To determine whether blocking CD47 was beneficial, the scientists exposed tumor cells to macrophages, a type of immune cell, and anti-CD47 molecules in petri dishes. Without the drug, the macrophages ignored the cancerous cells. But when the CD47 was present, the macrophages engulfed and destroyed cancer cells from all tumor types.

Next, the team transplanted human tumors into the feet of mice, where tumors can be easily monitored. When they treated the rodents with anti-CD47, the tumors shrank and did not spread to the rest of the body. In mice given human bladder cancer tumors, for example, 10 of 10 untreated mice had cancer that spread to their lymph nodes. Only one of 10 mice treated with anti-CD47 had a lymph node with signs of cancer. Moreover, the implanted tumor often got smaller after treatment -- colon cancers transplanted into the mice shrank to less than one-third of their original size, on average. And in five mice with breast cancer tumors, anti-CD47 eliminated all signs of the cancer cells, and the animals remained cancer-free 4 months after the treatment stopped.

"We showed that even after the tumor has taken hold, the antibody can either cure the tumor or slow its growth and prevent metastasis," says Weissman.

Although macrophages also attacked blood cells expressing CD47 when mice were given the antibody, the researchers found that the decrease in blood cells was short-lived; the animals turned up production of new blood cells to replace those they lost from the treatment, the team reports online today in the Proceedings of the National Academy of Sciences.

Cancer researcher Tyler Jacks of the Massachusetts Institute of Technology in Cambridge says that although the new study is promising, more research is needed to see whether the results hold true in humans. "The microenvironment of a real tumor is quite a bit more complicated than the microenvironment of a transplanted tumor," he notes, "and it's possible that a real tumor has additional immune suppressing effects."

Another important question, Jacks says, is how CD47 antibodies would complement existing treatments. "In what ways might they work together and in what ways might they be antagonistic?" Using anti-CD47 in addition to chemotherapy, for example, could be counterproductive if the stress from chemotherapy causes normal cells to produce more CD47 than usual.

Weissman's team has received a $20 million grant from the California Institute for Regenerative Medicine to move the findings from mouse studies to human safety tests. "We have enough data already," says Weissman, "that I can say I'm confident that this will move to phase I human trials."

Monday, March 26, 2012

Innovation Is About Arguing, Not Brainstorming. Here’s How To Argue Productively

At Continuum, innovation’s secret sauce is deliberative discourse. Here’s how you do it.
Turns out that brainstorming--that go-to approach to generating new ideas since the 1940s--isn’t the golden ticket to innovation after all. Both Jonah Lehrer, in a recent article in The New Yorker, and Susan Cain, in her new book Quiet, have asserted as much. Science shows that brainstorms can activate a neurological fear of rejection and that groups are not necessarily more creative than individuals. Brainstorming can actually be detrimental to good ideas.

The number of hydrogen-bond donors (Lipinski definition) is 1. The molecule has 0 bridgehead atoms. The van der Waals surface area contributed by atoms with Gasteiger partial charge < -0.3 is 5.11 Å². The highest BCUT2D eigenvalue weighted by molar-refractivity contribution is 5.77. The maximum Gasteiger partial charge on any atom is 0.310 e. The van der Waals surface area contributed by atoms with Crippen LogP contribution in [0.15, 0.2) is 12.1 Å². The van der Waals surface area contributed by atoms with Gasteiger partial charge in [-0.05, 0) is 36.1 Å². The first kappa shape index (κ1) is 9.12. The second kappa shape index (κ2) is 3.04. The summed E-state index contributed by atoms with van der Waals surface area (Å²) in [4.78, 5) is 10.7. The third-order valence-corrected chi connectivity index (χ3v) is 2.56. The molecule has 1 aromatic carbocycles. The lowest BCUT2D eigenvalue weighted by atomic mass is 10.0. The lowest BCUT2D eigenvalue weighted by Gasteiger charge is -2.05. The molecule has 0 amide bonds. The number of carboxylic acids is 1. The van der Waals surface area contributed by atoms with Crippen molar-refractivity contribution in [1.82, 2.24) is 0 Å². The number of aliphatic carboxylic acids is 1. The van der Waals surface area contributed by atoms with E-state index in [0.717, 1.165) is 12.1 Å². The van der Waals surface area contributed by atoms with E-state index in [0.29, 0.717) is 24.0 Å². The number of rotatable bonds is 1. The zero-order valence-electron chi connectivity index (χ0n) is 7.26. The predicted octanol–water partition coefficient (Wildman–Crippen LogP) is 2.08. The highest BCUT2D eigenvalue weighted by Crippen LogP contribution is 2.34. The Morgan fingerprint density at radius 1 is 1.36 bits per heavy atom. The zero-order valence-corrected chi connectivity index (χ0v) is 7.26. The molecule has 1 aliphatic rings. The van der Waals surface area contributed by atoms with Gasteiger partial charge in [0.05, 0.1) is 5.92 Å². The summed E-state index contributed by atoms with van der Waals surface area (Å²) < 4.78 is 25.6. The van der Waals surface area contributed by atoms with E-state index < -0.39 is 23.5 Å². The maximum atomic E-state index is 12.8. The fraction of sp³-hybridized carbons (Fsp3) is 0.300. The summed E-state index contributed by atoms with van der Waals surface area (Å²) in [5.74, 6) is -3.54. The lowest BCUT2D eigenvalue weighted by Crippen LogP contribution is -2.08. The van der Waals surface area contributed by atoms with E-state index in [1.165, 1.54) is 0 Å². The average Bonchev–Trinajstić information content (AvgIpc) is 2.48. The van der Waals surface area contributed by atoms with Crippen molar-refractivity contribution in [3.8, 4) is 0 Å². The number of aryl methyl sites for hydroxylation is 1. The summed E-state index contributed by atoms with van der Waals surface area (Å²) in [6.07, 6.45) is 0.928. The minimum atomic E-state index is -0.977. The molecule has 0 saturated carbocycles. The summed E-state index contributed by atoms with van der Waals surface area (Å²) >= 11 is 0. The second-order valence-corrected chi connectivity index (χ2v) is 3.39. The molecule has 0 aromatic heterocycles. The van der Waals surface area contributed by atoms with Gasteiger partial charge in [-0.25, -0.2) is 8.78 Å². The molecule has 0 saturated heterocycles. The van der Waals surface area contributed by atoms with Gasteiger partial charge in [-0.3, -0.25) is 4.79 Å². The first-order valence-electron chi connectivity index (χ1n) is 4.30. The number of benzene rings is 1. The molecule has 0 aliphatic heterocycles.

But the idea behind brainstorming is right. To innovate, we need environments that support imaginative thinking, where we can go through many crazy, tangential, and even bad ideas to come up with good ones. We need to work both collaboratively and individually. We also need a healthy amount of heated discussion, even arguing. We need places where someone can throw out a thought, have it critiqued, and not feel so judged that they become defensive and shut down. Yet this creative process is not necessarily supported by the traditional tenets of brainstorming: group collaboration, all ideas held equal, nothing judged.
So if not from brainstorming, where do good ideas come from?
At Continuum, we use deliberative discourse--or what we fondly call “Argue. Discuss. Argue. Discuss.” Deliberative discourse was originally articulated in Aristotle’s Rhetoric. It refers to participative and collaborative (but not critique-free) communication. Multiple positions and views are expressed with a shared understanding that everyone is focused on a common goal. There is no hierarchy. It’s not debate because there are no opposing sides trying to “win.” Rather, it’s about working together to solve a problem and create new ideas.
So we argue. And discuss. And argue. A lot. But our process is far from freeform yelling. Here are five key rules of engagement that we’ve found to yield fruitful sessions and ultimately lead to meaningful ideas.


Breaking down hierarchy is critical for deliberative discourse. It’s essential to creating a space where everyone can truly contribute. My first week at Continuum, I joined a three-person team with one senior and one principal strategist. A recent graduate, I was one of the youngest members of the company. During our first session, the principal looked me in the eye and said, “You should know that you’re not doing your job if you don’t disagree with me at least once a day.” He gave me permission to voice my opinion openly, regardless of my seniority. This breakdown of hierarchy creates a space where ideas can be invented-- and challenged--without fear.


It’s widely evangelized that successful brainstorms rely on acceptance of all ideas and judgment of none. Many refer to the cardinal rule of improv saying “Yes, AND”--for building on others’ ideas. As a former actor, I’m a major proponent of “Yes AND.”